Can you tell these pills apart? A new phone app can
Patrick Hymel threw a random handful of pills on the tray, held his iPhone over it and snapped.
In about 15 seconds, photos and names of the 12 assorted pills appeared on the iPhone.
Another click and the phone detailed drug interactions and more.
This demonstration in Hymel’s office at the downtown Birmingham business incubator Innovation Depot is of a new mobile app — the MedSnap ID — being marketed to hospitals, doctors, nurses, home health care agencies and pharmacies.
When according to one study more than half of medication histories taken in the hospital have at least one error, Hymel said his mobile app can save money, and lives.
“The challenge is a lot of patients are on lots of medications — 10 or 15 per day — is not uncommon,” Hymel said
What happens when they get them mixed up? Take the wrong dosage? Take a dangerous combination?
As a former emergency medicine doctor, Hymel used to see patients coming in sick with pills in their pockets, in plastic bags, in unmarked pill bottles — even in a sock.
“There are lots of ways things that can go wrong,” he said.
In fact, Hymel experienced it first-hand with his grandfather who was taking about a dozen pills, including one that was treating his prostate cancer. Hymel said his grandfather quit taking that pill and no one – not family members or medical staff — picked up on that for many weeks.
“I started looking at how to address this,” from that experience, Hymel said.
“I had an iPhone 4 at the time and started wondering what if we take pictures of what (pills) people are actually taking,” he said.
Patrick Hymel explains how the MedSnap mobile app works to identify pills.
A brainstorming session over a lunch in 2011 and a napkin full of scribblings later, he and business partner, Stephen Brossette created MedSnap and the response has been great, Hymel said.
Cullman Regional Medical Center has recently adopted the technology for use in its pharmacy and home health services with plans to later incorporate into the emergency department, the hospital said in a statement.
“Medication safety is very high on our list of patient safety initiatives,” said Jim Weidner, president and CEO, Cullman Regional Medical Center. “Outpatient medication issues drive lengths of stay and readmissions and in our senior population can determine their ability to remain independent.”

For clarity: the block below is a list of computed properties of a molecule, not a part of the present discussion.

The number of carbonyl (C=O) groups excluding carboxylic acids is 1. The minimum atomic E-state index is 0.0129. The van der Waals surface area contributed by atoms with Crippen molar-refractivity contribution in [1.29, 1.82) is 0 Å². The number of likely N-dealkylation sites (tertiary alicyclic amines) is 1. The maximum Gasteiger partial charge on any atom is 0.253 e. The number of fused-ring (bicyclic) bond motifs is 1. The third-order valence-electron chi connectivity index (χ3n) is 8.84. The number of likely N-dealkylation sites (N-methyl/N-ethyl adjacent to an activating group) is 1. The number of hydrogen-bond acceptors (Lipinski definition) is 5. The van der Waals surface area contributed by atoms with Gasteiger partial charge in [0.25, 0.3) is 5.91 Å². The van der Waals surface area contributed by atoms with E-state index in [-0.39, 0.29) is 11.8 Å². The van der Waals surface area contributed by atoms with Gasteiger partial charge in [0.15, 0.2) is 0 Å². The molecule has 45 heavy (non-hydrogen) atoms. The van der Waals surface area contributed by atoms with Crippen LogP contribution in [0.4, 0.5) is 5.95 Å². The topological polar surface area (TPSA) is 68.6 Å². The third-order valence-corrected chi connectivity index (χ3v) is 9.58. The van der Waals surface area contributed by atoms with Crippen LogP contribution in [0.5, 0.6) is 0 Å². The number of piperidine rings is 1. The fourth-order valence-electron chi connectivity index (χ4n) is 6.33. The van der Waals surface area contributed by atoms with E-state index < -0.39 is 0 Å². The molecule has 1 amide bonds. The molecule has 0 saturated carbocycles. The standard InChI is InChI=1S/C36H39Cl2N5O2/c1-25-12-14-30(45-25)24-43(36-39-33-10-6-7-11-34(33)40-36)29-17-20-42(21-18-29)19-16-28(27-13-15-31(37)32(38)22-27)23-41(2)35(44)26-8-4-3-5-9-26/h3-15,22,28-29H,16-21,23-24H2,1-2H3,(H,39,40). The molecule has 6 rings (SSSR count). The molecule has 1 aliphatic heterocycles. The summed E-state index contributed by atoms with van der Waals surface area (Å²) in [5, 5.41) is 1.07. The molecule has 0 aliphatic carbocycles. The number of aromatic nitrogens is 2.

Medication issues are the top cause of readmissions, which hospitals are under pressure to reduce or be fined by the federal government.
The University of Alabama at Birmingham is using the mobile app in a graduate program as a teaching tool.
“We find that the medicine a patient says they are taking, compared with their medical charts and the medicine they bring to the clinic often is inconsistent,” said Rick Kilgore, program director of the UAB Surgical Physician Assistant Program (SPA)
MedSnap can differentiate between 3,500 pills — that’s how many it has in its database. For perspective, UAB stocks about 800 pills.
The computer vision technology identifies the pills by recognizing the imprints — names, letters, logos — on each pill and also by color and size.
The technology can tell the difference between 244,000 shades of color.
This precision comes in handy in cases such as the 7.5 milligram doses of Olanapine and Meloxicam, which are nearly identical looking round white pills with the number 7.5 on it.
But Olanapine is an anti-psychotic to treat mental disorders and Meloxicam is an anti-inflammatory used for arthritis. The pills imprints is ever so slightly different and one pill is slightly larger, something easily picked up by the MedSnap app.
“We measure pills within one-tenth of a millimeter,” he said.
In another example, pointed out by MedSnap, the generic version of the antidepressant Prozac comes in a very similar blue capsule as the stimulant Vyvanse, used to treat ADHD.
The foremost objective of MedSnap is to improve patient safety and with that comes financial savings, Hymel said. More than $200 billion is wasted each year in the U.S. due to poor medication management, according to a recent report from the IMS Institute for Healthcare Informatics.
While targeted strictly for professional use right now, MedSnap may sometime in the future make an application for personal home use so that a caretaking son or daughter, for example, might be able to quickly identify that assortment of pills that sitting on the nightstand next to an ailing parent’s bedside.